Oral Health

Pregnancy

Are you affecting the growth of your unborn child's teeth?

The things you eat while pregnant affect the growth of your baby's teeth. Their teeth begin to develop during the second trimester. It is important to supply you and your baby with the proper amount of nutrients, calcium, protein, phosphorous, and vitamins A, C, and D. A mothers decay-creating bacteria can be passed on to her child, so it's important to have a healthy mouth before your child is born. For more information click the link. https://www.ada.org/en/member-center/oral-health-topics/pregnancy

Aging

Higher Vulnerability

As you grow older it is important to maintain regular dental care and daily habits, insuring this will increase your chances of keeping your teeth for a lifetime. Elderly adults often go through many changes as they age, knowing these changes and vulnerabilities can allow you to manage your oral health effectively. For risks and prevention click the link.  https://www.mouthhealthy.org/en/az-topics/a/aging-and-dental-health

Your Child's Teeth

Tips for Parents and Caregivers

The examples and education you give your child today will set their oral health habits for the rest of their lives.  Cavities occur when a disease is allowed to damage and break down teeth, however they are completely preventable. Regular dental (cleaning and exams) visits will also allow your child to become accustomed to the dentist. Teaching your child how to correctly brush, floss, and eat healthily can save them many hours at the dentist as an adult or even as a child. For more preventative care, how to correctly brush, information on sealants, diet, dental visits, tips and tricks visit the link. Also be sure to ask about our informational pamphlets when you visit our office!  https://www.mouthhealthy.org/en/babies-and-kids

Diabetes

How Your Dentist Can Help You Fight Diabetes

Regular dental visits are important. Research suggests that treating gum disease can help improve blood sugar control in patients living with diabetes, decreasing the progression of the disease. Practicing good oral hygiene and having professional deep cleanings done by your dentist can help to lower your HbA1c. (This is a lab test that shows your average level of blood sugar over the previous three months. It indicates how well you are controlling your diabetes.) Click on the link for more information. “Diabetes and Your Smile.” Mouth Healthy TM, www.mouthhealthy.org/en/az-topics/d/diabetes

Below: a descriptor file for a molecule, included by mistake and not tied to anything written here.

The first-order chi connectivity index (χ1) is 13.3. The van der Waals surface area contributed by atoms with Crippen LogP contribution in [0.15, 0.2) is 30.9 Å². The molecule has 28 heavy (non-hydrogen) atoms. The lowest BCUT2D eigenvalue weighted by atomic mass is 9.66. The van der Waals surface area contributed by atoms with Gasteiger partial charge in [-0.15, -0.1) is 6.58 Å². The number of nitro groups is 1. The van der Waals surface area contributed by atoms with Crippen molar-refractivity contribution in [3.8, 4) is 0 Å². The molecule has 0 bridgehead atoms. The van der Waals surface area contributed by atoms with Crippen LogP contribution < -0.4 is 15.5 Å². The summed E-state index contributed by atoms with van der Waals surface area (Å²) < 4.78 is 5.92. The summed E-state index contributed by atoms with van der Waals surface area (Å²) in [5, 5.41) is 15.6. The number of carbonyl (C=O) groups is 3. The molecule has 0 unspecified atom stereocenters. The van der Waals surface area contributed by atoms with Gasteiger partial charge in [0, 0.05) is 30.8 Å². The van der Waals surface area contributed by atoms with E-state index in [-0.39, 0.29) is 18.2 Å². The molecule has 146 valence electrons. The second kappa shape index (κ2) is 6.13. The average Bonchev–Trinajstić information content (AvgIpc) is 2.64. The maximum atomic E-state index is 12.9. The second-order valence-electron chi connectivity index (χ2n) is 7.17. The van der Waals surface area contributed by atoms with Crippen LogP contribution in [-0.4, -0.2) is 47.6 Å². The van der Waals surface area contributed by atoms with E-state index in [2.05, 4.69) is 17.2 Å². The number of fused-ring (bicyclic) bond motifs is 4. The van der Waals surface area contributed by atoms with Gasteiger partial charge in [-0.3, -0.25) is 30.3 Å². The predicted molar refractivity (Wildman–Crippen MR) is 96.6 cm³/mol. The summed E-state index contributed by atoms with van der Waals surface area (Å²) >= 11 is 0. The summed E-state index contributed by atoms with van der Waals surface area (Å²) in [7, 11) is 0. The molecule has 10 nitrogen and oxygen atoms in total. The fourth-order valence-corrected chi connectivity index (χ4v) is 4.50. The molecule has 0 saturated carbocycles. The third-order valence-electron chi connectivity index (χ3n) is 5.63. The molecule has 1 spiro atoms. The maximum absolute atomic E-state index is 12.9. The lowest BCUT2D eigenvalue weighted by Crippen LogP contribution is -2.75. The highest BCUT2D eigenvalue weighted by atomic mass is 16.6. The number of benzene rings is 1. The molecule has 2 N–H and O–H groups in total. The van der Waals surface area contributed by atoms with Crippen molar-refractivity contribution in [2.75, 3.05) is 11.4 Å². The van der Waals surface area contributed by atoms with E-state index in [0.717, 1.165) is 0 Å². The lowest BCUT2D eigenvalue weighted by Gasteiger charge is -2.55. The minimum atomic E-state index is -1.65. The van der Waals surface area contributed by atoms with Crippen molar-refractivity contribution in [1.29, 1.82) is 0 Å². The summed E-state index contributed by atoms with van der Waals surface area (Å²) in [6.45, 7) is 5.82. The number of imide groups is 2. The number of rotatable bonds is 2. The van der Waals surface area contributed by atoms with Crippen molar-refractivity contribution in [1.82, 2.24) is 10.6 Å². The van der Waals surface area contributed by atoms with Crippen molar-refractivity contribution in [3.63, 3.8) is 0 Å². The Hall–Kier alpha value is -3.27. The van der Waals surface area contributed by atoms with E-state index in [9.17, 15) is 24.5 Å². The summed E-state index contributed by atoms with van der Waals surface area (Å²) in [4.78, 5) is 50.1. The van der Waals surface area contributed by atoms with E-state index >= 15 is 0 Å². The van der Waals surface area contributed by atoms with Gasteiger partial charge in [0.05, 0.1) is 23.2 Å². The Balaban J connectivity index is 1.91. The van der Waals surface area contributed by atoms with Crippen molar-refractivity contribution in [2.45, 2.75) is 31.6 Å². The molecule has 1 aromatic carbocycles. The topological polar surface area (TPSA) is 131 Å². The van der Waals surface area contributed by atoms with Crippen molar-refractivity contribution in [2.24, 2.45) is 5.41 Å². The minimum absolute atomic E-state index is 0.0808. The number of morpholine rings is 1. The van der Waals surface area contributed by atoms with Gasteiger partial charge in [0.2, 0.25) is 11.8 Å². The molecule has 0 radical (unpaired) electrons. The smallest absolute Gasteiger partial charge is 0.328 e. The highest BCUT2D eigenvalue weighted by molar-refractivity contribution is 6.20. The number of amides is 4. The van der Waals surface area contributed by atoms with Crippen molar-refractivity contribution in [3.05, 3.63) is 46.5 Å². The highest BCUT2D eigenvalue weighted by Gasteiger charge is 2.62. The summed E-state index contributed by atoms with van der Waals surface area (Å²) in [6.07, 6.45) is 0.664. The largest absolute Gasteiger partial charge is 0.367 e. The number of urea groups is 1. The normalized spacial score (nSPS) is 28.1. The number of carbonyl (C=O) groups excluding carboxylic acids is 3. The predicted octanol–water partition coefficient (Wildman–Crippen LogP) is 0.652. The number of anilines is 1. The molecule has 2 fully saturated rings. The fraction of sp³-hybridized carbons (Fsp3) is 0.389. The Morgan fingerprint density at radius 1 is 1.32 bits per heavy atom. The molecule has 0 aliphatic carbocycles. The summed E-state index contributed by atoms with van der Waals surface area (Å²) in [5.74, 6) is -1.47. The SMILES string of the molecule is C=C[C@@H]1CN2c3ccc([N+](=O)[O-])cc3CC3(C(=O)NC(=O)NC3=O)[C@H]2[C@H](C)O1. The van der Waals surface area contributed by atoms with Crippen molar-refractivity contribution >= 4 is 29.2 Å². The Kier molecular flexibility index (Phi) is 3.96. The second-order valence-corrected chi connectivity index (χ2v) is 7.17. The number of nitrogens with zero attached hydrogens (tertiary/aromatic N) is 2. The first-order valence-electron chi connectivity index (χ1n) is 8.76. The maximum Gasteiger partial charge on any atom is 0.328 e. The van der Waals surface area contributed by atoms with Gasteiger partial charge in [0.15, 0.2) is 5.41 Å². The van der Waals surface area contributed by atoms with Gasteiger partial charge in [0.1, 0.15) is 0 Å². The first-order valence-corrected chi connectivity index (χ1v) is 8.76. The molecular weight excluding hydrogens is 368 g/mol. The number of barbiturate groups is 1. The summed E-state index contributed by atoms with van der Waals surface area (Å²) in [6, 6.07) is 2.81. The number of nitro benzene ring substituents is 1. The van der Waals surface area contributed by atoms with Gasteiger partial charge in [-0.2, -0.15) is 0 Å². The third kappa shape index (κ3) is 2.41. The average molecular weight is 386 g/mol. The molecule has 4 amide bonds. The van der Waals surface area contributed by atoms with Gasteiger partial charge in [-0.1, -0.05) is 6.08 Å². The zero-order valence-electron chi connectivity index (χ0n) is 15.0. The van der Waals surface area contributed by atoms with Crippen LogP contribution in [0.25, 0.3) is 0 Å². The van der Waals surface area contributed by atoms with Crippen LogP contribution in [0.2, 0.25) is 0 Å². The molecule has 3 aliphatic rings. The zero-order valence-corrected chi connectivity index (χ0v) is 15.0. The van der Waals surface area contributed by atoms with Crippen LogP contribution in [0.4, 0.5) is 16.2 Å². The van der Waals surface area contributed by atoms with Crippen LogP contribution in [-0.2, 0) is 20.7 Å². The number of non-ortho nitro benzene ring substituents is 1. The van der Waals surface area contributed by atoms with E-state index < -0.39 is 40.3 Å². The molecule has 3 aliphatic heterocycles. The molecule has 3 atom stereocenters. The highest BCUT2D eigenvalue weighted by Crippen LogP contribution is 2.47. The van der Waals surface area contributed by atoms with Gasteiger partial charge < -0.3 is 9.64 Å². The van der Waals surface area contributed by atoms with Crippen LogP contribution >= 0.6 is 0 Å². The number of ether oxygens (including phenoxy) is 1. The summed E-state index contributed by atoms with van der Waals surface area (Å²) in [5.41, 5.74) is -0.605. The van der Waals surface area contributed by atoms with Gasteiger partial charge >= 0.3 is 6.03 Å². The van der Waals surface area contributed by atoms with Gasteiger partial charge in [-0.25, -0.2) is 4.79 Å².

Disease Prevention

Periodontal Disease

Periodontal Disease is a broad term used to describe various diseases that affect the gums, bone, and surrounding structures of the teeth. Periodontal disease was named the #1 disease impacting mankind in the 2001 Guinness Book of World Records. The most common forms of periodontal disease are gingivitis and periodontitis. Gingivitis causes the gums to bleed and the gums to appear very red and inflamed. Periodontitis destroys the bone and connective tissue that support the teeth. For early warning signs and prevention click the link listed. https://www.colgate.com/en-us/oral-health/conditions/gum-disease/what-is-periodontal-disease

Eating Disorders

Anorexia & Bulimia

Over 10 million Americans are effected by eating disorders. Without proper nutrition, gums suffer immensely. Salivary glands may become inflamed allowing your mouth to become very dry and increasing your chance for decay drastically. Vomiting regularly can affect the teeth also. Stomach acid repeatedly flowing over teeth can wear tooth enamel down, change the color of the tooth, and affect shape and length. Click the link for an informational video and prevention tips.  https://www.mouthhealthy.org/en/az-topics/e/eating-disorders

Heart Disease

Take care of your gums...help your heart?

The American Heart Association published a Statement in April 2012 supporting an association between gum disease and heart disease. Many studies show an as-yet-unexplained association between gum disease and several serious health conditions, including heart disease, even after adjusting for common risk factors. “Heart Disease and Oral Health.” Mouth Healthy TM, www.mouthhealthy.org/en/az-topics/h/heart-disease-and-oral-health. Click the link to learn more!

Medications/ Pre-Medications

Medications, Pre-medications, Cancer treatment

The most common side effect of medications is dry mouth. Saliva helps keep food from building up around the teeth and neutralizes the different acids created by plaque. Cancer treatments can seriously effect oral health, always consult with your dentist before starting any cancer treatment. Pre- medications are prescribed to those who have joint replacement and heart issues. Click the link for more information. https://www.mouthhealthy.org/en/az-topics/m/medications-and-oral-health https://www.ada.org/en/member-center/oral-health-topics/antibiotic-prophylaxis

Tobacco Use

Tobacco use is the leading preventable illness in the U.S.

All of the major forms of tobacco used in the U.S. have oral health consequences. Cigarette smoking can lead to a variety of adverse oral effects, including gingival recession, impaired healing following periodontal therapy, oral cancer, mucosal lesions (e.g., oral leukoplakia, nicotine stomatitis), periodontal disease, and tooth staining. Use of smokeless tobacco is associated with increased risks of oral cancer and oral mucosal lesions (e.g., oral leukoplakia). Smoking and Tobacco Cessation, www.ada.org/en/member-center/oral-health-topics/smoking-and-tobacco-cessation. Click the link for more information.

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